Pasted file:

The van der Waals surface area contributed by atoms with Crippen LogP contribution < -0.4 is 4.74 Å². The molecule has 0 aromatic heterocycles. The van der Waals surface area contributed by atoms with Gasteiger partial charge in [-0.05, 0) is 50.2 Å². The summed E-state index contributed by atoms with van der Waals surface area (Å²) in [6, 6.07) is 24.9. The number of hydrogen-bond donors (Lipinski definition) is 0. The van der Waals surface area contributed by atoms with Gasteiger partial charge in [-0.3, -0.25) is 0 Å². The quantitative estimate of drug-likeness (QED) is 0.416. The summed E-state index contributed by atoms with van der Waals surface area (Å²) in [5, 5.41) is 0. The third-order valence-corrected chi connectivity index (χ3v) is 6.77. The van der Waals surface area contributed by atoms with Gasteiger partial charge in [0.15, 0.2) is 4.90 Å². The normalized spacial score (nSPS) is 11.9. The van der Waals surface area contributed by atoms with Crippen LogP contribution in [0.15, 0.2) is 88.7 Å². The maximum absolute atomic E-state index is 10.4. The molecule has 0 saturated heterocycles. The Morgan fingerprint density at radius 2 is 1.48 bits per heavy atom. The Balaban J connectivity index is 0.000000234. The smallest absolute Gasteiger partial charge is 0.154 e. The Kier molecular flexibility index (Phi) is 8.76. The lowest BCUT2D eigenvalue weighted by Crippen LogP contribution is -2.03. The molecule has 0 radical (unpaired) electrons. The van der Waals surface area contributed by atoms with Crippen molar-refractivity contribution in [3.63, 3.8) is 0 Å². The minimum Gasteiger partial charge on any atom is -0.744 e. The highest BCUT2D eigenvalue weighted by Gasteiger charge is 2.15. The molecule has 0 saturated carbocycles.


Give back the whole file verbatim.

The van der Waals surface area contributed by atoms with Crippen LogP contribution < -0.4 is 4.74 Å². The molecule has 0 aromatic heterocycles. The van der Waals surface area contributed by atoms with Gasteiger partial charge in [-0.05, 0) is 50.2 Å². The summed E-state index contributed by atoms with van der Waals surface area (Å²) in [6, 6.07) is 24.9. The number of hydrogen-bond donors (Lipinski definition) is 0. The van der Waals surface area contributed by atoms with Gasteiger partial charge in [-0.3, -0.25) is 0 Å². The quantitative estimate of drug-likeness (QED) is 0.416. The summed E-state index contributed by atoms with van der Waals surface area (Å²) in [5, 5.41) is 0. The third-order valence-corrected chi connectivity index (χ3v) is 6.77. The van der Waals surface area contributed by atoms with Gasteiger partial charge in [0.15, 0.2) is 4.90 Å². The normalized spacial score (nSPS) is 11.9. The van der Waals surface area contributed by atoms with Crippen LogP contribution in [0.15, 0.2) is 88.7 Å². The maximum absolute atomic E-state index is 10.4. The molecule has 0 saturated heterocycles. The Morgan fingerprint density at radius 2 is 1.48 bits per heavy atom. The Balaban J connectivity index is 0.000000234. The smallest absolute Gasteiger partial charge is 0.154 e. The Kier molecular flexibility index (Phi) is 8.76. The lowest BCUT2D eigenvalue weighted by Crippen LogP contribution is -2.03. The molecule has 0 radical (unpaired) electrons. The van der Waals surface area contributed by atoms with Crippen molar-refractivity contribution in [3.63, 3.8) is 0 Å². The minimum Gasteiger partial charge on any atom is -0.744 e. The highest BCUT2D eigenvalue weighted by Gasteiger charge is 2.15. The molecule has 0 saturated carbocycles.